Sagent has not yet responded to the Complaint, but it is easy to anticipate its defense: Why should Sagent be forced to dedicate the substantial resources necessary to facilitate Caliber’s transition between platforms without the benefit of lucrative financial terms or generating goodwill with a customer that is already terminating the business relationship?  Clearly, the termination of a vendor relationship creates a plethora of thorny issues, especially with respect to data. For this reason, organizations are well-advised to proactively include terms in their vendor contracts spelling out in detail what will happen to the client’s data, and the vendor’s obligations with respect to such data, upon termination of the contract. Clear and detailed terms will put an organization in the best possible position for its vendor to follow through with its duties in the transition and to avoid litigation.
Eleventh Circuit Weighs in on Data Breach Standing 
By: Daniel Marvin 
If you are an active reader of our Newsletter, you know that over the past several years, we’ve brought you all of the important updates regarding a plaintiff's’ standing to sue when his or her information is compromised in a data breach (if you are not an active reader you can sign up here). In the typical fact pattern, a store suffers a data breach, a plaintiff’s PII is stolen, and the plaintiff sues the store. The question then becomes if that plaintiff has suffered an “injury,” which is required for standing to sue. In other words, with no injury, there can be no lawsuit. The United States Supreme Court has ruled (most recently in the matter of Spokeo v Robbins) that standing can only exist if it is “concrete and particularized, actual and imminent and not conjectural or hypothetical. To be concrete, the injury must be de facto, or actually exist. So, what becomes of our plaintiff? 
The Eleventh Circuit recently weighed in on this issue in Tsao v. Captiva MVP Rest. Partners, LLC, 2021 U.S. App. LEXIS 3055 (11th Cir. Feb. 4, 2021). The facts are straightforward and typical; hackers gained access to a restaurant’s point of sale system and stole customer data. Customers were notified, and naturally, less than two weeks later, a class action complaint was filed in which the plaintiff alleged that he suffered harm as a result of the breach, and also faced an increased risk of future harm. Defendant moved to dismiss and the Court obliged. Following Spokeo, the Court found that the plaintiff failed to allege a concrete and particularized injury that was actual or imminent. “[G]enerally speaking, the cases conferring standing after a data breach based on an increased risk of theft or misuse included at least some allegations of actual misuse or actual access to personal data.”  So, in what circumstances can a plaintiff demonstrate standing? In most instances, Courts will look to see if there are some allegations of identity theft, financial loss or other relating harm that can be traced directly to the breach. Self-imposed financial loss (such as paying for identity theft protection or spending time cancelling cards) will not suffice.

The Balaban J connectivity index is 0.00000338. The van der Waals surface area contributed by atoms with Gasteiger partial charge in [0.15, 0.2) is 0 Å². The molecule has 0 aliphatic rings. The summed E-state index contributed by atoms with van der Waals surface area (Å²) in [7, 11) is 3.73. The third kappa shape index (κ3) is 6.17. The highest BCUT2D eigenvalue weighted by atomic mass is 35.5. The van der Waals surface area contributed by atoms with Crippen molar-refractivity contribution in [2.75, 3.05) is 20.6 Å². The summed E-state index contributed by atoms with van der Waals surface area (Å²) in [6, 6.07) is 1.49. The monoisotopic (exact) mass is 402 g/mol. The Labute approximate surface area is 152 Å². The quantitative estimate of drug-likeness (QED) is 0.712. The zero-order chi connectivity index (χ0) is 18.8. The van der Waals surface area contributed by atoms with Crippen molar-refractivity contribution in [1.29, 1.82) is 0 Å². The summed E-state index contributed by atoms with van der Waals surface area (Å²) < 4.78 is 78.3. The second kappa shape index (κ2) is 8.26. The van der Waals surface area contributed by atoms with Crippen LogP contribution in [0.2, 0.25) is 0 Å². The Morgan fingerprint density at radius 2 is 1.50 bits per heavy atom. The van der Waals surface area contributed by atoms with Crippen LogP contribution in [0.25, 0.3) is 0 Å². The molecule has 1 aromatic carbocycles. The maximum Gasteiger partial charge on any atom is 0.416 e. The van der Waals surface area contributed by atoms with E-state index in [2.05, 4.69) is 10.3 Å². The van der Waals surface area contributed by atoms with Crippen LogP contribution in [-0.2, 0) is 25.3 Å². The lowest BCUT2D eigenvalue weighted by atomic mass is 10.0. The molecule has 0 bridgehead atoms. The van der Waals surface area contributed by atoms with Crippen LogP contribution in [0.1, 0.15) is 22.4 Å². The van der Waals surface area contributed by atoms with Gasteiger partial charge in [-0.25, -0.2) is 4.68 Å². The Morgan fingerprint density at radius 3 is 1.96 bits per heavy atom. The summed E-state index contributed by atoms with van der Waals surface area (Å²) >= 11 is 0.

Learn more about our team by clicking on the images below.
Daniel Marvin, Robert Stern, John Knight
Michael Aylward, Eva Kolstad and Anthony Abeln
Alex D'Amico and Jennifer Chan

This communication, which we believe may be of interest to our clients and friends is for general information only. It is not a full analysis of the matters presented and should not be relied upon as legal advice. If you have received this email in error, please notify the sender immediately and destroy the original message, any attachments, and all copies. This may be considered attorney advertising in some jurisdictions. If you have any questions about the items above or Morrison Mahoney's Cybersecurity, Data and Privacy Protection practice, please feel free to contact Daniel Marvin at or Robert Stern at rstern@morrisonmahoney.comWith 180 attorneys and 10 offices throughout the Northeast, Morrison Mahoney LLP is one of the leading business and litigation firms in the region. We provide a wide array of legal services covering cybersecurity, litigation, transactional, appellate and insurance coverage practice areas. For more information about the firm, visit our web site at: